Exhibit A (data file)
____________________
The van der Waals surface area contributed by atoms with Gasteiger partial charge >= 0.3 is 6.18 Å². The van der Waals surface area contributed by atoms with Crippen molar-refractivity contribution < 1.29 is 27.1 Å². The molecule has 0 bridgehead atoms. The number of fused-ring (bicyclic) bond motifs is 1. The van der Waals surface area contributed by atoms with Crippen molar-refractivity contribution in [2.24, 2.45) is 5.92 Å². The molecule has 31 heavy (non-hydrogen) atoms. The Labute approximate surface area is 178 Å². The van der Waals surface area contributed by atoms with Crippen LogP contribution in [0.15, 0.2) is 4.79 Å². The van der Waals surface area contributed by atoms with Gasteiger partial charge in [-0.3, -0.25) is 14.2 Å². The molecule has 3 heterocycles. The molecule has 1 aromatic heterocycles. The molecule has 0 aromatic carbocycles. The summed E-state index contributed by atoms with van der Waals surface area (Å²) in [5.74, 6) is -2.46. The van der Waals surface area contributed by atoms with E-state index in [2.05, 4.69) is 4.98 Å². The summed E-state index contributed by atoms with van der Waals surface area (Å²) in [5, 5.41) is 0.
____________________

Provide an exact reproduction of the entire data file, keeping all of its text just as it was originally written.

The van der Waals surface area contributed by atoms with Gasteiger partial charge >= 0.3 is 6.18 Å². The van der Waals surface area contributed by atoms with Crippen molar-refractivity contribution < 1.29 is 27.1 Å². The molecule has 0 bridgehead atoms. The number of fused-ring (bicyclic) bond motifs is 1. The van der Waals surface area contributed by atoms with Crippen molar-refractivity contribution in [2.24, 2.45) is 5.92 Å². The molecule has 31 heavy (non-hydrogen) atoms. The Labute approximate surface area is 178 Å². The van der Waals surface area contributed by atoms with Crippen LogP contribution in [0.15, 0.2) is 4.79 Å². The van der Waals surface area contributed by atoms with Gasteiger partial charge in [-0.3, -0.25) is 14.2 Å². The molecule has 3 heterocycles. The molecule has 1 aromatic heterocycles. The molecule has 0 aromatic carbocycles. The summed E-state index contributed by atoms with van der Waals surface area (Å²) in [5.74, 6) is -2.46. The van der Waals surface area contributed by atoms with E-state index in [2.05, 4.69) is 4.98 Å². The summed E-state index contributed by atoms with van der Waals surface area (Å²) in [5, 5.41) is 0.